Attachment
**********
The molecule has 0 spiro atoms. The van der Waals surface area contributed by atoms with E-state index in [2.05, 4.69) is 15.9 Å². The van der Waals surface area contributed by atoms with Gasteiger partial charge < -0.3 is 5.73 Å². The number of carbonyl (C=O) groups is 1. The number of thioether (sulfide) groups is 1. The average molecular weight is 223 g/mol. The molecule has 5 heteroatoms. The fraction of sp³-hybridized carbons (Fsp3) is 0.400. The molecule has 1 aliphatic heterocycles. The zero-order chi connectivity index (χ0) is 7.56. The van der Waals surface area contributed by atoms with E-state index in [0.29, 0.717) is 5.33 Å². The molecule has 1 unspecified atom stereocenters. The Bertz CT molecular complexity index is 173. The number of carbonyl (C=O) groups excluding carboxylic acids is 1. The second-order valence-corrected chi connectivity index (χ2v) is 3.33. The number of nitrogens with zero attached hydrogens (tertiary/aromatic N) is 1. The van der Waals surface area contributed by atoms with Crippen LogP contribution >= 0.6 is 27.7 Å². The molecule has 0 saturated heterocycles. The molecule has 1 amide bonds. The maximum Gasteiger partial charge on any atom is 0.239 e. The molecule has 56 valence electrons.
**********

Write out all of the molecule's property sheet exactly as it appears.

The molecule has 0 spiro atoms. The van der Waals surface area contributed by atoms with E-state index in [2.05, 4.69) is 15.9 Å². The van der Waals surface area contributed by atoms with Gasteiger partial charge < -0.3 is 5.73 Å². The number of carbonyl (C=O) groups is 1. The number of thioether (sulfide) groups is 1. The average molecular weight is 223 g/mol. The molecule has 5 heteroatoms. The fraction of sp³-hybridized carbons (Fsp3) is 0.400. The molecule has 1 aliphatic heterocycles. The zero-order chi connectivity index (χ0) is 7.56. The van der Waals surface area contributed by atoms with E-state index in [0.29, 0.717) is 5.33 Å². The molecule has 1 unspecified atom stereocenters. The Bertz CT molecular complexity index is 173. The number of carbonyl (C=O) groups excluding carboxylic acids is 1. The second-order valence-corrected chi connectivity index (χ2v) is 3.33. The number of nitrogens with zero attached hydrogens (tertiary/aromatic N) is 1. The van der Waals surface area contributed by atoms with Crippen LogP contribution >= 0.6 is 27.7 Å². The molecule has 0 saturated heterocycles. The molecule has 1 amide bonds. The maximum Gasteiger partial charge on any atom is 0.239 e. The molecule has 56 valence electrons.